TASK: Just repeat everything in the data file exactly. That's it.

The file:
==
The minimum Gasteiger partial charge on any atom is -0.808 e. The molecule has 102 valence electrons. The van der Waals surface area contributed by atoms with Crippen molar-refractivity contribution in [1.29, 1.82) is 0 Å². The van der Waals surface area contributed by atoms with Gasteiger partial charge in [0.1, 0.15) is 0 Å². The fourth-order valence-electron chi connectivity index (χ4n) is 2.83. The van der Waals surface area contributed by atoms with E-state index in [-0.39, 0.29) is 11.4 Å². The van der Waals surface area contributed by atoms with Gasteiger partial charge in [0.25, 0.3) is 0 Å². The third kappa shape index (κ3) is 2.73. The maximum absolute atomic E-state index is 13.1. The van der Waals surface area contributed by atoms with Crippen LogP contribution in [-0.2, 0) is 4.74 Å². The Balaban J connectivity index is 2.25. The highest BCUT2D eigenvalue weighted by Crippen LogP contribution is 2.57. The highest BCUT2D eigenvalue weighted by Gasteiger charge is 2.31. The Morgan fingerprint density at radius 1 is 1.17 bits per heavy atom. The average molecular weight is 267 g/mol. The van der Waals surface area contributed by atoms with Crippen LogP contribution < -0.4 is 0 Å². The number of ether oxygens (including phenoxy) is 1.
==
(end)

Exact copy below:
The minimum Gasteiger partial charge on any atom is -0.808 e. The molecule has 102 valence electrons. The van der Waals surface area contributed by atoms with Crippen molar-refractivity contribution in [1.29, 1.82) is 0 Å². The van der Waals surface area contributed by atoms with Gasteiger partial charge in [0.1, 0.15) is 0 Å². The fourth-order valence-electron chi connectivity index (χ4n) is 2.83. The van der Waals surface area contributed by atoms with E-state index in [-0.39, 0.29) is 11.4 Å². The van der Waals surface area contributed by atoms with Gasteiger partial charge in [0.25, 0.3) is 0 Å². The third kappa shape index (κ3) is 2.73. The maximum absolute atomic E-state index is 13.1. The van der Waals surface area contributed by atoms with Crippen LogP contribution in [-0.2, 0) is 4.74 Å². The Balaban J connectivity index is 2.25. The highest BCUT2D eigenvalue weighted by Crippen LogP contribution is 2.57. The highest BCUT2D eigenvalue weighted by Gasteiger charge is 2.31. The Morgan fingerprint density at radius 1 is 1.17 bits per heavy atom. The average molecular weight is 267 g/mol. The van der Waals surface area contributed by atoms with Crippen LogP contribution < -0.4 is 0 Å². The number of ether oxygens (including phenoxy) is 1.